The large recruitment firm, Robert Walters, has said that Brexit is boosting demand for lawyers, accountants and IT professionals. The probable cause is that companies are expecting changes in regulation and legislation as Brexit approaches.

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Professional salaries rising

Professional salaries seem to confirm the trend – in the three months to February 2018, the Office for National Statistics (ONS) reported that salaries for this group had risen by 2.8%.

The trend is certainly good business for recruiters, with profits up, and record quarters being achieved. Again, Brexit appears to be the driving force for the increase in business. In fact, Robert Walter released figures showing a yearly increase of 41% in the availability of jobs in finance and accounting. But taking a contrary view, other large recruitment firms, such as Michael Page, ascribe the strong recruitment market simply to a shortage of skilled candidates, and high demand in some areas. They reject the idea that it has anything to do with Brexit. In fact if anything, they see Brexit as weakening confidence levels, driving down demand and keeping wages lower.

Labour market strengthening across the board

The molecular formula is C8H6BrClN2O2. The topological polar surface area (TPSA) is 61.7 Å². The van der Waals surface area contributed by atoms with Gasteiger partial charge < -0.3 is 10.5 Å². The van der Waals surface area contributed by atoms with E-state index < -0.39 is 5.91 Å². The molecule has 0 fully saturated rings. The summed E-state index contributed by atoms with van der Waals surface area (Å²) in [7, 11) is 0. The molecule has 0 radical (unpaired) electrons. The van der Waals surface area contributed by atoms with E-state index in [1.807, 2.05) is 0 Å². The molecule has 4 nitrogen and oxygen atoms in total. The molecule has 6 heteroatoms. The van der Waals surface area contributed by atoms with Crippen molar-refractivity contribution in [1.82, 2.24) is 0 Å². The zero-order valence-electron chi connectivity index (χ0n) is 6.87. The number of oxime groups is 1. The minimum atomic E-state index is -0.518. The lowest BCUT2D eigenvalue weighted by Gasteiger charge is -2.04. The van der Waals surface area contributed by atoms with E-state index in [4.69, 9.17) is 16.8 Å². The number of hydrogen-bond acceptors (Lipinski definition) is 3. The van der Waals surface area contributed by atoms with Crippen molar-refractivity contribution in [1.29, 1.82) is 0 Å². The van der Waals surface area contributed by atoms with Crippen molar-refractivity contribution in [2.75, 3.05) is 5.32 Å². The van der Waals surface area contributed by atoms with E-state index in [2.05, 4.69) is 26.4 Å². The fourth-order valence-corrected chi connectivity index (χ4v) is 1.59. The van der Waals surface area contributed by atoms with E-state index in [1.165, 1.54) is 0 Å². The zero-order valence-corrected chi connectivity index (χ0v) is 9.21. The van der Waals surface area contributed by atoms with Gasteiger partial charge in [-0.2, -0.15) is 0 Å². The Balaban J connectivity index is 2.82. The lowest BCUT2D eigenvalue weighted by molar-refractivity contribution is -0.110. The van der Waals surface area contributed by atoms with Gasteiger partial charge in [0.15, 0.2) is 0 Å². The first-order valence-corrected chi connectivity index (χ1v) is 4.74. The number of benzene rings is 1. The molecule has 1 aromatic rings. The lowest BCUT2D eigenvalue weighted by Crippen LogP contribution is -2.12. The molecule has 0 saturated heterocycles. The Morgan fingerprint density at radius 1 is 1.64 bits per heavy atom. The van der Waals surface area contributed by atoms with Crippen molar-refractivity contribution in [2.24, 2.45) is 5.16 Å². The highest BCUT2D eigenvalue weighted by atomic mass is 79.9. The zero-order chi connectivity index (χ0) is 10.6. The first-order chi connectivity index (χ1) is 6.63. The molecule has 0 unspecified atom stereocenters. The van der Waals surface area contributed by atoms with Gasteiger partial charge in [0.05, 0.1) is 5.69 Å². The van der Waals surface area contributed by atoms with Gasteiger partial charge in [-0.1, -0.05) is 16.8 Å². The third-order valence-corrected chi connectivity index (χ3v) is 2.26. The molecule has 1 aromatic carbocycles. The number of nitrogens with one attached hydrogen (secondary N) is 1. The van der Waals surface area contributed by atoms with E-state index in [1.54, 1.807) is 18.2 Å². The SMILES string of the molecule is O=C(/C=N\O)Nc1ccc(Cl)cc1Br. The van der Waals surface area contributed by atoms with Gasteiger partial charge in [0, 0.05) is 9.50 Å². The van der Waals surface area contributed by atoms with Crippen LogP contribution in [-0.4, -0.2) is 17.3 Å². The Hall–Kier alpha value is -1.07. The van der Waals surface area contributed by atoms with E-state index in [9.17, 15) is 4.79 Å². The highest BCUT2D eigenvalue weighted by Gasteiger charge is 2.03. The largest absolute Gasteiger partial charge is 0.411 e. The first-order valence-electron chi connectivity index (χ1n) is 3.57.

However, the ONS says that for the first time in a year, wages generally are up. The labour market is strengthening, with skills shortages, high employment and wages finally rising faster than inflation.

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Accountancy Age says that the rise in demand for accountants is specifically in the areas of tax, audit and advice, and that the regional centres – Reading, Bristol and Birmingham are performing strongly – https://www.accountancyage.com/2018/05/22/why-are-accountants-in-demand-in-2018/.

In Cheltenham accountants https://www.randall-payne.co.uk/ are also busy but tend to plan ahead for peaks and troughs in demand for services, so that clients are never kept waiting.

In the very big London-based accountancy firms, clients are quite likely to meet a contractor rather than an employee of the firm. Cheltenham accountants are more likely to recruit permanent new accountants to supplement their staff, and help the firm to provide a more personal service to clients.

Very large companies, however, find themselves having to use contract accountants, particularly to fill roles in areas such as audit. In some areas of the country, where it is hard to attract staff, non-EU nationals have been employed, and there is now some uncertainty about whether this will be possible after Brexit.